ABSTRACT

A three-dimensional mathematical model simulates virgin groundwater flow in the Big Horn basin, Wyoming. The computed results are compared to two published interpretations of the Tensleep Sandstone virgin potentiometric surface; both of these interpretations, Bredehoeft and Bennett, and Haun, were made from the same data set. The published maps are quite different. Bredehoeft and Bennett ignored the faults; Haun treated the faults as horizontal barriers to flow.

The hydraulic head at depth over much of the Big Horn basin is near the land surface elevation, a condition usually defined as hydrostatic. This condition indicates a high, regional-scale, vertical conductivity for the sediments in the basin. Our hypothesis to explain the high conductivity is that the faults act as vertical conduits for fluid flow. These same faults can act as either horizontal barriers to flow or nonbarriers, depending upon whether the fault zones are more permeable or less permeable than the adjoining aquifers.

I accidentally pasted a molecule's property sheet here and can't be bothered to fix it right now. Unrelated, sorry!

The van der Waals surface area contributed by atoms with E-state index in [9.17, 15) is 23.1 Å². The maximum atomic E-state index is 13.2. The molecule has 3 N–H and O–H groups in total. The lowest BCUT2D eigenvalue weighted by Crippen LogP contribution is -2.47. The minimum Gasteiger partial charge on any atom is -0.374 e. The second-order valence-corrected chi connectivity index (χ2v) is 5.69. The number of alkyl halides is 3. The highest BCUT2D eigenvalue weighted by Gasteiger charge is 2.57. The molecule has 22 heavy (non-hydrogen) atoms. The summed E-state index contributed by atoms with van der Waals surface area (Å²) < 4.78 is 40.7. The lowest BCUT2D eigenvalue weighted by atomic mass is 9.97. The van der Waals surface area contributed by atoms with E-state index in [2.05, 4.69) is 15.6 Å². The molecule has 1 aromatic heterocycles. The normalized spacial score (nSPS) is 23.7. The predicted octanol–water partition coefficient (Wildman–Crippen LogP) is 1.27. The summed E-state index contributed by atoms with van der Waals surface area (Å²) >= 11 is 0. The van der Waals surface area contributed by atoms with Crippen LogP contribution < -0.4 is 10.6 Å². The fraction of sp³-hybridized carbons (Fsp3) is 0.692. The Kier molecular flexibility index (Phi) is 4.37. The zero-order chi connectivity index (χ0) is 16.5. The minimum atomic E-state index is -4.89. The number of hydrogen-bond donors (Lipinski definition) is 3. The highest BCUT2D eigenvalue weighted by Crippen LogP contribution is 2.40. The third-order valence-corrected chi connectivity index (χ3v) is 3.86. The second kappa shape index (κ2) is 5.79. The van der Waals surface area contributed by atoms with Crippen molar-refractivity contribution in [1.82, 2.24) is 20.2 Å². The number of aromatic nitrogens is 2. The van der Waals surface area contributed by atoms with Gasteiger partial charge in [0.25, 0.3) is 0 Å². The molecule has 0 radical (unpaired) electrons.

A three-dimensional simulation of fluid flow in the basin indicates that either of the potentiometric interpretations, that of Bredehoeft and Bennett or that of Haun, can be reproduced. The results depend upon whether the fault zones are lateral barriers to flow. In the case where the faults are lateral barriers, the basin is broken into compartments with much of the areal head loss occurring across the fault zones.

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